NEW DELHI: The Indian government has chosen to reveal little about the first ever visit by an Indian Army chief to Saudi Arabia. Gen. Manoj Naravane’s visit to Riyadh beginning Sunday (December 13) is significant. The two countries exchanged defence attaches way back in the 1990s, yet it took them three decades to agree on a visit. That could be attributed to doubts and fixed perceptions on both sides, the Pakistan factor and so on. But that was in the past.
“Gen. Naravane’s is a ‘technical visit’, one designed to lay the ground for something more substantive in the future,” argues Ambassador Mahesh Sachdev, a former diplomat and Arabist who served in Riyadh and Jeddah and was desk officer for the Gulf for seven years. “The strategic content of the relationship will presumably be taken up at the political level.”
The army chief’s visit hints at a possible role for India as a contributor to the security and stability of the Gulf region. This view stems from Saudi Arabia’s regional insecurities that have also intertwined on its domestic insecurities.
Regionally, the Saudis see Iran as a major threat with its clerical leadership orchestrating a crescent of instability and conflict stretching from Iraq to Lebanon and Yemen. The drone attack in September 2019 on the oil processing facility of Abkaik Buqyak in eastern Saudi Arabia may have deepened Riyadh’s concerns. Although Yemen’s Houthis claimed credit for the attack, the oil facilities are closer to Iran. So the Saudi suspicion that Iran was the actual perpetrator. But what may have disappointed Riyadh was President Donald Trump’s hands-off approach, in contrast to the firm support extended by President George Bush in 1990 when Iraqi dictator Saddam Hussein invaded Kuwait and threatened the Saudis. Bush sent his military to the aid of the Saudis and built a coalition to drive out the Iraqis from Kuwait.
Saudi Arabia’s internal situation is stable. Al Qaeda and the Islamic State have been taken on by the kingdom’s domestic agencies and defeated. The Saudis are confident, yet may be looking for assurances of help if the situation threatens to go under.
India’s army chief may get an exposure to the Saudi dilemma in Yemen. They appear to be getting ready to disengage, leaving the country in no better shape than when they militarily intervened five years ago. In that context, it will be an opportunity for Gen. Naravane to be briefed on their post-Yemen experience. Where does the Saudi military leadership think they fell short? The general view is that the Saudis believe their land forces did not perform creditably despite having excellent equipment.
The Saudis may want to learn more about how India manages its borders. This stems from concerns about securing their 1,300-km long undemarcated border with Yemen, from infiltration by the Houthis. The Saudis perhaps apprehend that al-Houthis could feel emboldened to strike inside the kingdom.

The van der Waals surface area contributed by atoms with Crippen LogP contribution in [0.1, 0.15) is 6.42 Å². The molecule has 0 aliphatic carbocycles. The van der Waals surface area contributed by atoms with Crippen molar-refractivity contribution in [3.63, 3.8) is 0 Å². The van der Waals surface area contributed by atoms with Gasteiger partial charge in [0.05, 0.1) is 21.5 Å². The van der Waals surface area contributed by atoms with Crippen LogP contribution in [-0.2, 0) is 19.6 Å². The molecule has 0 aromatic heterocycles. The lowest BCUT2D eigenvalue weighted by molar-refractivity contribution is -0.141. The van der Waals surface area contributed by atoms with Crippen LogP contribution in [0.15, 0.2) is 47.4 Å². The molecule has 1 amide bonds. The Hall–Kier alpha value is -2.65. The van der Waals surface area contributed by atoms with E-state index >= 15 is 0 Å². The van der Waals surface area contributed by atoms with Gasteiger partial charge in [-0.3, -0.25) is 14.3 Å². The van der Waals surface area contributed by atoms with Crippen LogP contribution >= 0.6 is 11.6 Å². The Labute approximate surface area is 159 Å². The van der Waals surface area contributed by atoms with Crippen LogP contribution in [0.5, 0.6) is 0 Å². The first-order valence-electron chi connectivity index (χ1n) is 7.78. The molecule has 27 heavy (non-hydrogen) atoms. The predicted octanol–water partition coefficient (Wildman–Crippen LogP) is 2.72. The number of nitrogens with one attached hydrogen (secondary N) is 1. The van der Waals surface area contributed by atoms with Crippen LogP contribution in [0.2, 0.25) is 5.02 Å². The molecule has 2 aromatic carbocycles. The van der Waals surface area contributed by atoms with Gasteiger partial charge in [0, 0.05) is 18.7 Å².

“We could offer to help boost their defence preparedness through specific training programmes organised in Saudi Arabia and in India,” said Ambassador Sachdev, “Saudi officers are already attending courses at the National Defence College, Staff College and other institutions. Those numbers could go up.”
India could send teams of advisers and experts to Saudi Arabia, which could at a later date, translate into the export of specific equipment. This would tie in with the “Atmanirbhar Bharat” initiative.
Gen. Naravane’s visit will provide an opportunity to better understand the churn in the region which has seen the Arab front against Israel start to thin. “At a general level, this bodes well for India which has excellent relations with Israel, the UAE and the Saudis. But their coming together is also indicative of an anti-Iran front forming, one which India would prefer to steer clear of,” says Sachdev.
But the Saudis have manoeuvred with considerable skill in the international stage. Their chairmanship of the G20 was competently handled, clearly showing their ability at multilateral diplomacy. The Saudis seem to be signalling they are looking forward to the next decade.
The visit is emblematic of these forward-looking perceptions. It is clear the Saudis do not anymore see India through the religious prism or in Indo-Pak terms. Key terrorist fugitives from Indian justice have been sent back. Riyadh sympathized with India in the wake of the Pulwama attack and refrained from comment when India retaliated with an airstrike on a terrorist camp in Balakot.
The Saudis also see an India which is heavily invested in the Gulf. India is the world’s second-largest buyer of their oil after China. They would like to leverage that even though at $50 a barrel, oil no longer brings the kind of revenues it once did. What India needs to do is ensure that defence is added to the extensive and expanding bilateral agenda. Currently, this vital component is missing, unlike in contrast to the Saudis who take an integrated view of economic, security and defence relations.